I recently carried out a survey in a place called Mytholmroyd. I had never visited this part of
the world before and was very intrigued as it reminded me more of a mid Wales village, not a
village near Halifax, West Yorkshire.
After a little digging, it turns out that Mytholmroyd is the birthplace of and inspiration for late
Poet Laureate Ted Hughes, and lair of the 18th century counterfeiting gang the Cragg
Coiners; Mytholmroyd is also home to the World Dock Pudding Championships!
Mytholmroyd is a village in the Upper Calder Valley in West Yorkshire, England, 2 miles east
of Hebden Bridge. It lies 10 miles east of Burnley and 7 miles west of Halifax. The village,
which has a population of approximately 4,000 is in the Luddenden Foot Ward of Calderdale
Council and forms part of the Hebden Royd parish.
The village holds regular markets. Mytholmroyd has business parks and a high street in the
centre with many independent shops. It now is a designated conservation area, with more
than 21 listed buildings in the village. It is often known to locals as ‘Royd’.
When I arrived at the property, I admired its quaintness, although as soon as I stepped
inside, I was a little bewildered as to where the back door was?!. All I could find was the
living room, the kitchen, the steps to a cellar and stairs to the first floor. I walked to the end
row of the terraces, where strangely I found another street, “how strange!” I thought whilst
scratching my head!
It turns out that this property is what is known as a back-to-back terrace.
Back-to-backs are a form of terraced houses in the United Kingdom, built from the late 18th
century through to the early 20th century in various guises. Many thousands of these
dwellings were built during the Industrial Revolution for the rapidly increasing population of
expanding factory towns. Back-to-backs share party walls on three of their four sides, with
the front wall having the only door and windows.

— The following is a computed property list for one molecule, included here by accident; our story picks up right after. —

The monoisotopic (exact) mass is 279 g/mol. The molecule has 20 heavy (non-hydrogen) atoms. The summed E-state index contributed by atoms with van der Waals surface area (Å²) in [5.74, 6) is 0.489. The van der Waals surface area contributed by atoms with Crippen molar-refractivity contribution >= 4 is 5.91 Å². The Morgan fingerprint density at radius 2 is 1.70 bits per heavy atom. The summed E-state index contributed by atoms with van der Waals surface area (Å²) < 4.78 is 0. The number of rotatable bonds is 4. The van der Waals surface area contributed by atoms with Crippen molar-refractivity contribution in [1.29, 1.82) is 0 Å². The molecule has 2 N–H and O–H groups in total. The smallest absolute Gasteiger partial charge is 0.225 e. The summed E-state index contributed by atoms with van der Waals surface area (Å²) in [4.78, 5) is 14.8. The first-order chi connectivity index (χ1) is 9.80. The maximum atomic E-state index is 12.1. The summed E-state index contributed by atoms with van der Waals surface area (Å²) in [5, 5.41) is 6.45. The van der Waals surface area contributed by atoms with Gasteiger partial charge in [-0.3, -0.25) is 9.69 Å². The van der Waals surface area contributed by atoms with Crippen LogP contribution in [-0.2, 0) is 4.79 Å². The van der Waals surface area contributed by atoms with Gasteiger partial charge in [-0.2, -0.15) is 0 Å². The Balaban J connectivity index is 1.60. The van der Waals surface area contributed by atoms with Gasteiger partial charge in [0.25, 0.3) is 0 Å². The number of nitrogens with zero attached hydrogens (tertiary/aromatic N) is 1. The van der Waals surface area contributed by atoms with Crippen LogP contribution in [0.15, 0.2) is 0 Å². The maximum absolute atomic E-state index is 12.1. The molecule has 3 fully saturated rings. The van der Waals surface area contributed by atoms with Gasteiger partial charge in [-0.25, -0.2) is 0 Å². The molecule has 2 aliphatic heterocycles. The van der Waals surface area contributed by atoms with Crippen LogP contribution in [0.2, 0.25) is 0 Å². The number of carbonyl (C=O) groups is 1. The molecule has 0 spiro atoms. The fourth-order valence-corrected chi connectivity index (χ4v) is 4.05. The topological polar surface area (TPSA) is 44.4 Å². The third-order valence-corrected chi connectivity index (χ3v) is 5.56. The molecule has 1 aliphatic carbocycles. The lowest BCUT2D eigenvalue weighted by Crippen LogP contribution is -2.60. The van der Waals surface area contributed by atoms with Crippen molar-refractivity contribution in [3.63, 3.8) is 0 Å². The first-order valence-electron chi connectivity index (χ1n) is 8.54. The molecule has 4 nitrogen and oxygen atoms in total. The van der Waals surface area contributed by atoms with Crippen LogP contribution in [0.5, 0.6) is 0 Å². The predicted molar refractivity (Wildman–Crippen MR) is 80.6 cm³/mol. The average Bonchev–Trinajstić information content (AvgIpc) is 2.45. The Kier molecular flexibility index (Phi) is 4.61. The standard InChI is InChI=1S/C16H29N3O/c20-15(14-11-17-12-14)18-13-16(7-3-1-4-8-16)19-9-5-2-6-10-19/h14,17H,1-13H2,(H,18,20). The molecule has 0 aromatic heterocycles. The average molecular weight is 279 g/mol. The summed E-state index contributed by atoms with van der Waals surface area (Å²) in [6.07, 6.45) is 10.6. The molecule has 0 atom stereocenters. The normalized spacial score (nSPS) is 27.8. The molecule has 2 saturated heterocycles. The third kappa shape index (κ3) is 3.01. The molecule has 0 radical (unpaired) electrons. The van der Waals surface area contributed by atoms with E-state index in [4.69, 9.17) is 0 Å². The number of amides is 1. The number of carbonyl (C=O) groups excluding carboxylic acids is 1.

As back-to-backs were built as the cheapest possible housing for the impoverished working
class, their construction was usually sub-standard. Their configuration did not allow for
sufficient ventilation or sanitation. Toilets and water supplies were shared with multiple
households in enclosed courtyards. Back-to-backs gained an unfavourable reputation for
poor levels of health and hygiene.
Around the mid-19th century, this form of housing was deemed unsatisfactory and a hazard
to health. The passage of the Public Health Act 1875 permitted municipal corporations to
ban new back-to-backs, replaced in the next phase of building by byelaw terraced houses.
Leeds City Council opted not to enforce the ban, however; the popularity of back-to-back
houses with builders and residents led to their continued construction in Leeds until the
Most back-to-backs were demolished in waves of slum clearances, although many remain in
Leeds and Bradford. The cities of Birmingham and Liverpool, where thousands of
back-to-backs were built, both chose to retain a single example as a tourist attraction. The
Birmingham Back to Backs are now operated as a historic house museum by the National
Trust; other museum examples of back-to-back houses are managed by the Museum of
Liverpool and Bradford Industrial Museum.